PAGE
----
FIRST FULFILLMENT OF
PROPHECY IN THE N.T.
(Matthew 1:22, 23. Isaiah 7:14). Appendix 103 To The Companion Bible.
I. Prophecy is the word of Jehovah (2Peter 1:21); and, as Jehovah is He Who was, and is, and is to come, prophecy must partake of, and relate to, the past, present, and future also; and must have this threefold interpretation or application. The prophecy first quoted by the Holy Spirit in the New Testament will show us how He uses the prophecy which He had Himself inspired; and therefore will furnish us with the principles on which we are to interpret other prophecies.
It will be seen that a prophecy may have (1) a reference to the time and occasion on which it was first spoken; (2) a reference to a later event or circumstance (when it is quoted as having been "spoken", or "written"); and (3) a reference to a yet later or future or final event, which exhausts it (when it is quoted as being "fulfilled;" that is to say, filled full).
Hence, instead of speaking of "præterists" (preterit) and "futurists", we must sometimes take a larger view, and be prepared to see both a past, present, and future interpretation. II. The subject of this first quoted prophecy (Isaiah 7:14) is Messiah, Christ the Lord; for "the testimony concerning Jesus is the spirit of prophecy" (Revelation 19:10). III. Prophecy is always associated with man's failure, from Genesis 3 onward. There was no place for prophecy until man had failed; or for prophets, until the priests became absorbed in their ritual, and ceased to be God's spokesman, and the teachers of His word. Hence, God's true prophets and teachers of His word have always been opposed to the pretensions of priests. IV. This prophecy was originally uttered when AHAZ king of Judah, in a great crisis, had failed to ask the sign which Jehovah had proffered; and which He Himself afterward gave to Ahaz. It therefore of necessity had reference to the then present circumstances. There was evidently a certain damsel, spoken of as "the" well-known damsel (see the note on "virgin", Isaiah 7:14), in connection with whom this prophecy should find a then speedy accomplishment. And it evidently did so, or it would have been no "sign" to Ahaz, as nothing would have been signified by it.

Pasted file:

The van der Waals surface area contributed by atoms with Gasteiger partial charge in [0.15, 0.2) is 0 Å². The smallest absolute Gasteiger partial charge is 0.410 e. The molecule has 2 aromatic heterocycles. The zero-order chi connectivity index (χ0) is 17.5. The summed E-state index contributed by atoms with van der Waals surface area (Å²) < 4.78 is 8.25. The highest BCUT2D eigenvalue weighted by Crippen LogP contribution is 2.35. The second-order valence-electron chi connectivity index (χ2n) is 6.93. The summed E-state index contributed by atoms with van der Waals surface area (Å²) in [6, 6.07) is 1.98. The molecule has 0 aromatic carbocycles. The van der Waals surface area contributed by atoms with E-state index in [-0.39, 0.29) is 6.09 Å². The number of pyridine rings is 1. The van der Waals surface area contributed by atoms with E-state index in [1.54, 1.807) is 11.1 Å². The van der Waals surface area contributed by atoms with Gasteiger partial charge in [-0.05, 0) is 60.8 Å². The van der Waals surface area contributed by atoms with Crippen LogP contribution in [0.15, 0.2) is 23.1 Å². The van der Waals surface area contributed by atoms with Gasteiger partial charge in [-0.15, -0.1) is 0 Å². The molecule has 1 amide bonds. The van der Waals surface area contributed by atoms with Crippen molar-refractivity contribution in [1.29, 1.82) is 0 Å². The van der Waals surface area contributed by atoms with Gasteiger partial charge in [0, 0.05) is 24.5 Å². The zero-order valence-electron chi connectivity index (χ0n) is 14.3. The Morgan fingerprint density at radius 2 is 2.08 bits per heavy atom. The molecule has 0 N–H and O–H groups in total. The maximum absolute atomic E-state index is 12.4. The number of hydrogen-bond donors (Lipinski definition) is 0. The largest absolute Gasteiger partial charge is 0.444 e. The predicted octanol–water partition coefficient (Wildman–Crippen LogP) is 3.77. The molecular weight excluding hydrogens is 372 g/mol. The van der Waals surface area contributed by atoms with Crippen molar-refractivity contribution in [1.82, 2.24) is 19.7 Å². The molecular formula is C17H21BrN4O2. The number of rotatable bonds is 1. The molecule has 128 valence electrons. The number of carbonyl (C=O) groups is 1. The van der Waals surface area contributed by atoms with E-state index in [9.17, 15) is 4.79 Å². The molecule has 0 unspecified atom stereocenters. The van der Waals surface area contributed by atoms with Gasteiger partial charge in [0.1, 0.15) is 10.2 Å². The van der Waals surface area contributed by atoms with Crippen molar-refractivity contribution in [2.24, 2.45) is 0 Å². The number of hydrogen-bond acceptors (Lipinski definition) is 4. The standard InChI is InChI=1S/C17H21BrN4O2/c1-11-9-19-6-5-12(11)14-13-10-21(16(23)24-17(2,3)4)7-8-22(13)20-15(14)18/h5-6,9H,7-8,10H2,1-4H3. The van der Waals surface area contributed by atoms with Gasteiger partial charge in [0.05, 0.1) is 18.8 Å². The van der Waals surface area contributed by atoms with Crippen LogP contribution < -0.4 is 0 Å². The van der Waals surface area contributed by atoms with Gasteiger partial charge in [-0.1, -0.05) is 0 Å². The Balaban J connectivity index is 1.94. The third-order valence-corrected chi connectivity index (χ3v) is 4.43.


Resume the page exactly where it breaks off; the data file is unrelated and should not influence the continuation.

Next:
But it is equally true that that did not exhaust it, for only a part of the whole prophecy was then fulfilled.
The prophecy begins at Isaiah 7:10, and runs on to Isaiah 9:7. It is clearly wrong, therefore, to take a part, and put it for the whole; for it reaches on to future Millennial times, and is connected with the glorious coming of Messiah.
The whole prophecy, therefore, is Messianic; and, although the first part had a partial and preliminary fulfillment at the time it was spoken, it cannot be separated from the last part, which takes in the fact that the "children" are used as symbolical "signs." For it ends by declaring that they "are for signs and for wonders in Israel from the Lord of hosts, which dwelleth in Mount Zion" (Isaiah 8:18). The two parts are connected and linked together by the use of the word "Immanuel" (7:14 and 8:8, 10, Revised Version margin).